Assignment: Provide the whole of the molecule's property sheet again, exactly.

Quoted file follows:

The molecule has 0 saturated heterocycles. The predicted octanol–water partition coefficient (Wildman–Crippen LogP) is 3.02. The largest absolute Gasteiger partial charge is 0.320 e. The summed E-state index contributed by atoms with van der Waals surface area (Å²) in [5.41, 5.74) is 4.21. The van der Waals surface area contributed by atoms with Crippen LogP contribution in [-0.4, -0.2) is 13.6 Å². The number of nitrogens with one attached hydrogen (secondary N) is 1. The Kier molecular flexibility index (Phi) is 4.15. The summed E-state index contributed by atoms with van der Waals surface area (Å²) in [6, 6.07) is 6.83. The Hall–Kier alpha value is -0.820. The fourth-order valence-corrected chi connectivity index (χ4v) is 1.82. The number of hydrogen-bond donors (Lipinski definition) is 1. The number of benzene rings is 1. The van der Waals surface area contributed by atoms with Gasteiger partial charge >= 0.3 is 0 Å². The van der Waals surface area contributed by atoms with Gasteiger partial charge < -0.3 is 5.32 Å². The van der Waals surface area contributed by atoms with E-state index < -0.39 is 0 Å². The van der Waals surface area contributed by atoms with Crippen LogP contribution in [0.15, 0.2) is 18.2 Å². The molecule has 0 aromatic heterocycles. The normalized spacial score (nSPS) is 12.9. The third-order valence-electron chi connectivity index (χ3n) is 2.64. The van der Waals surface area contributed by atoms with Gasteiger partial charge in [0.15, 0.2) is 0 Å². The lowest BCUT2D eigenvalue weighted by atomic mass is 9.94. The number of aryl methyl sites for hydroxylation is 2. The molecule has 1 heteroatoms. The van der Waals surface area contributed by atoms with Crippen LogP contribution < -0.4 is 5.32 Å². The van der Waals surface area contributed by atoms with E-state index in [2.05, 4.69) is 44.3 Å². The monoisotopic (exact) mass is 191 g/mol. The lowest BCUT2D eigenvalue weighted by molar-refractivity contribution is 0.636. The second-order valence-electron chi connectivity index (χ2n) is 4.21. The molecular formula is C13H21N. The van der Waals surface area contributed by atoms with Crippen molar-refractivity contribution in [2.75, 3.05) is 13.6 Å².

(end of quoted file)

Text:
The molecule has 0 saturated heterocycles. The predicted octanol–water partition coefficient (Wildman–Crippen LogP) is 3.02. The largest absolute Gasteiger partial charge is 0.320 e. The summed E-state index contributed by atoms with van der Waals surface area (Å²) in [5.41, 5.74) is 4.21. The van der Waals surface area contributed by atoms with Crippen LogP contribution in [-0.4, -0.2) is 13.6 Å². The number of nitrogens with one attached hydrogen (secondary N) is 1. The Kier molecular flexibility index (Phi) is 4.15. The summed E-state index contributed by atoms with van der Waals surface area (Å²) in [6, 6.07) is 6.83. The Hall–Kier alpha value is -0.820. The fourth-order valence-corrected chi connectivity index (χ4v) is 1.82. The number of hydrogen-bond donors (Lipinski definition) is 1. The number of benzene rings is 1. The van der Waals surface area contributed by atoms with Gasteiger partial charge >= 0.3 is 0 Å². The van der Waals surface area contributed by atoms with Gasteiger partial charge < -0.3 is 5.32 Å². The van der Waals surface area contributed by atoms with E-state index < -0.39 is 0 Å². The van der Waals surface area contributed by atoms with Crippen LogP contribution in [0.15, 0.2) is 18.2 Å². The molecule has 0 aromatic heterocycles. The normalized spacial score (nSPS) is 12.9. The third-order valence-electron chi connectivity index (χ3n) is 2.64. The van der Waals surface area contributed by atoms with Gasteiger partial charge in [0.15, 0.2) is 0 Å². The lowest BCUT2D eigenvalue weighted by atomic mass is 9.94. The number of aryl methyl sites for hydroxylation is 2. The molecule has 1 heteroatoms. The van der Waals surface area contributed by atoms with Crippen LogP contribution < -0.4 is 5.32 Å². The van der Waals surface area contributed by atoms with E-state index in [2.05, 4.69) is 44.3 Å². The monoisotopic (exact) mass is 191 g/mol. The lowest BCUT2D eigenvalue weighted by molar-refractivity contribution is 0.636. The second-order valence-electron chi connectivity index (χ2n) is 4.21. The molecular formula is C13H21N. The van der Waals surface area contributed by atoms with Crippen molar-refractivity contribution in [2.75, 3.05) is 13.6 Å².